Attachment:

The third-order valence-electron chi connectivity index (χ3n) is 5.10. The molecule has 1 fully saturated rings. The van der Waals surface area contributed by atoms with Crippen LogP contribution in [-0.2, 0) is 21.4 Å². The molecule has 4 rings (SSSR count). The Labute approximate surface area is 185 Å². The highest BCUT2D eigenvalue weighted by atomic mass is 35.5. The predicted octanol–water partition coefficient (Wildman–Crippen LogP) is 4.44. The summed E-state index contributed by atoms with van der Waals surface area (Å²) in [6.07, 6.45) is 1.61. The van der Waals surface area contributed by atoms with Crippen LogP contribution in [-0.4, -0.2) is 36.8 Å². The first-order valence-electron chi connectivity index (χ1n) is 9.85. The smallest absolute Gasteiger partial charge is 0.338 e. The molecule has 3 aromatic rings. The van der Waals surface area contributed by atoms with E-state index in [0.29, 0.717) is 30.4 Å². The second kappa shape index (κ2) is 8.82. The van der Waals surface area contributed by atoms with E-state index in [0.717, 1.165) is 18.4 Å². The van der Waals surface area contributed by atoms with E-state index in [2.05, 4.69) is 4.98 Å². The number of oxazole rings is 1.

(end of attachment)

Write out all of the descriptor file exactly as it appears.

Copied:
The third-order valence-electron chi connectivity index (χ3n) is 5.10. The molecule has 1 fully saturated rings. The van der Waals surface area contributed by atoms with Crippen LogP contribution in [-0.2, 0) is 21.4 Å². The molecule has 4 rings (SSSR count). The Labute approximate surface area is 185 Å². The highest BCUT2D eigenvalue weighted by atomic mass is 35.5. The predicted octanol–water partition coefficient (Wildman–Crippen LogP) is 4.44. The summed E-state index contributed by atoms with van der Waals surface area (Å²) in [6.07, 6.45) is 1.61. The van der Waals surface area contributed by atoms with Crippen LogP contribution in [-0.4, -0.2) is 36.8 Å². The first-order valence-electron chi connectivity index (χ1n) is 9.85. The smallest absolute Gasteiger partial charge is 0.338 e. The molecule has 3 aromatic rings. The van der Waals surface area contributed by atoms with E-state index in [0.29, 0.717) is 30.4 Å². The second kappa shape index (κ2) is 8.82. The van der Waals surface area contributed by atoms with E-state index in [0.717, 1.165) is 18.4 Å². The van der Waals surface area contributed by atoms with E-state index in [2.05, 4.69) is 4.98 Å². The number of oxazole rings is 1.